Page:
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This project aims to produce a space-qualified coated cover glass for telecoms use. Cover glasses are routinely used to protect photovoltaic cells from the space radiation environment, which prolongs the life of the spacecraft. Cover glasses also provide a performance enhancement, allowing optimal efficiency of the solar array.
In 2009 Qioptiq took over the manufacturing of glass material for cover glasses. This had previously been subcontracted to Pilkington Special Glass. In order to ensure that the Qioptiq manufacturing process maintains space qualification of the glass material, a series of tests have been devised in accordance with ECSS-E-ST-20-08C. These tests will ensure that the glass material from the first melt at Qioptiq is equivalent to previous Pilkington glass melts. Further testing will ensure that the final anti-reflection coated cover glass that is commonly used on telecom satellites retains its space qualified status.
This project addresses the need for protection from the space environment for the current and upcoming generations of solar cells. Two companies worldwide currently provide the majority of cover glasses for space use, so continuity of cover glass availability is critical for the space industry.
The principal benefit of this programme is the continued supply of space-qualified cover glass components, securing the ability to use photovoltaic cells on spacecraft.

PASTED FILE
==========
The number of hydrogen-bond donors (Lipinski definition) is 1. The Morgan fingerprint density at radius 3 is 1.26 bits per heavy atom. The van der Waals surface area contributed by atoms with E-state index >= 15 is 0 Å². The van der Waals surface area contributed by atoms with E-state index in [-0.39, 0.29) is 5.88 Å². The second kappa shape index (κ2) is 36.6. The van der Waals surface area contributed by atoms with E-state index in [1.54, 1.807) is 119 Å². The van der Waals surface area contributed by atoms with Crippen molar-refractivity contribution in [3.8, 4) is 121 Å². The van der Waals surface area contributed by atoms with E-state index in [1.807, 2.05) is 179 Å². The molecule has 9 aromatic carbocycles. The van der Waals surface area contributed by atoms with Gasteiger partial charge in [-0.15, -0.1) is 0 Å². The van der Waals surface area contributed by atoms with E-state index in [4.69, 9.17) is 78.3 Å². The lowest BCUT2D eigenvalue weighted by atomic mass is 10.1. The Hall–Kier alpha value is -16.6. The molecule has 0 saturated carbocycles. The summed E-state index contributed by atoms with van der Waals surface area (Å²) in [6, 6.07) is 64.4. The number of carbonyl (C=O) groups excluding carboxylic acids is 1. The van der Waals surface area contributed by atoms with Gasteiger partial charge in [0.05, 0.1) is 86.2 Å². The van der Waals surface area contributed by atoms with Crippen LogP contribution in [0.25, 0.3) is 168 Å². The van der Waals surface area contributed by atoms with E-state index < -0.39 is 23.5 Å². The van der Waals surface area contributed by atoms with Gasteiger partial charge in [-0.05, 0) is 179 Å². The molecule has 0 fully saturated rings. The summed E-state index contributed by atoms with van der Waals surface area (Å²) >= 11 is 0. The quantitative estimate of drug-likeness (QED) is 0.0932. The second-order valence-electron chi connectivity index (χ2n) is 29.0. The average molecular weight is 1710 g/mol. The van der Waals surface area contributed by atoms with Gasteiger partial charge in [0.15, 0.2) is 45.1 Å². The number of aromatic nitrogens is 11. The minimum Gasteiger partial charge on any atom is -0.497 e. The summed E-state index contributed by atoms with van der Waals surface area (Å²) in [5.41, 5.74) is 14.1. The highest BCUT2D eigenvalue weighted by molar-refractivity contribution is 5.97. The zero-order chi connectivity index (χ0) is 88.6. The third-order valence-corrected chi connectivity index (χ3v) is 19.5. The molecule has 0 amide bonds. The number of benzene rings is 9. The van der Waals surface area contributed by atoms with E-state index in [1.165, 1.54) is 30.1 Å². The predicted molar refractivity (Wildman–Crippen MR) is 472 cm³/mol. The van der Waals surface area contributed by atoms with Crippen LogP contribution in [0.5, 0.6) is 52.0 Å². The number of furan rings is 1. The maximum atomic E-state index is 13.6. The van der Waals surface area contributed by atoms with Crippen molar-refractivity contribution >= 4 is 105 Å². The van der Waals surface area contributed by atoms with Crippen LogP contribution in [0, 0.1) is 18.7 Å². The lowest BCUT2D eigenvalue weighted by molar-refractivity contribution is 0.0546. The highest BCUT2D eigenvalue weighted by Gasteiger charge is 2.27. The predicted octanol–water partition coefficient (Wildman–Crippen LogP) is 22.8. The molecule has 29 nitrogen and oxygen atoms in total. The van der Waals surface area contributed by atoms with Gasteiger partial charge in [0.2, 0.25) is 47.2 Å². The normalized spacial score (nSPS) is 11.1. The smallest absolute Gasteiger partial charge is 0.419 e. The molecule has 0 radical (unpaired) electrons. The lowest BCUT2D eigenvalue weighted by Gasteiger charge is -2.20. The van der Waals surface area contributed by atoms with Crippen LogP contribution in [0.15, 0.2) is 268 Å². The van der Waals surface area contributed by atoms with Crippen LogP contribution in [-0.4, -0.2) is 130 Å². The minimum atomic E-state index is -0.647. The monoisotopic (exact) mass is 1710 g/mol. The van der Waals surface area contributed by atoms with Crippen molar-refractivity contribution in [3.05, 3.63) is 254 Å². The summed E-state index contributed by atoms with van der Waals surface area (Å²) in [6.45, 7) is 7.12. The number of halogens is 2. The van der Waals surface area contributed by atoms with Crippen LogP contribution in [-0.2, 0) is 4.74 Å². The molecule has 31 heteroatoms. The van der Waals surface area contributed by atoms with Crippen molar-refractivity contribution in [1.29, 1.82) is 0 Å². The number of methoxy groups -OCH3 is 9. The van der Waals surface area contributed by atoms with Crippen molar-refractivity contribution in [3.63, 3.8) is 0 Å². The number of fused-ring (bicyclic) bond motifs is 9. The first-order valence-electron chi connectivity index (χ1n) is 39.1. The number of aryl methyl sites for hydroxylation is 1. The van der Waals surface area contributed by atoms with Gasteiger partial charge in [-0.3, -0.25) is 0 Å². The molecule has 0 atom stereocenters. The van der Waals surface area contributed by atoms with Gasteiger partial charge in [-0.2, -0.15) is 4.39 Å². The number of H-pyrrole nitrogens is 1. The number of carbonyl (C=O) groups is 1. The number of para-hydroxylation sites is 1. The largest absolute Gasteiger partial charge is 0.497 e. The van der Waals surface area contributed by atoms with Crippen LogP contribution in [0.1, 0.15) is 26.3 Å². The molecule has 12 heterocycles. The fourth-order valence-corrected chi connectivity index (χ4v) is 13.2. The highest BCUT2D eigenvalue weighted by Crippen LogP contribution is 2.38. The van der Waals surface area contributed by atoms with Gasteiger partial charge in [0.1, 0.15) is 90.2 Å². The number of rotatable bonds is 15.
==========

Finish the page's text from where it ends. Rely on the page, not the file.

Cover glasses typically range from 50 microns to 500 microns in thickness. The thickness is a trade-off between mass and protection against particulate radiation such as protons, and must be selected according to the particular space environment of the mission. Cover glasses are manufactured to the same shape as the underlying solar cell, but slightly oversized to protect against grazing-angle proton ingress to the cell.
The particular glass type manufactured by Qioptiq is formulated to be more stable under UV, with an absorption edge that prevents UV from reaching the solar cell. The glass has a coefficient of thermal expansion that allows it to behave similarly to the solar cells under thermal cycling.
A variety of thin film coatings are routinely applied to the cover glass, which are tailored to maximise available light over the active spectral range of the cell. Coatings can also be used to block non-useful radiation, thereby reducing solar absorption and consequently cell temperature.
Completed. Equivalence between old- and new-melt glass was successfully demonstrated. The coated cover glass was deemed by ESA to have achieved space qualification to ECSS-E-ST-20-08C, and also complies with the specifications of Qioptiq’s European customers.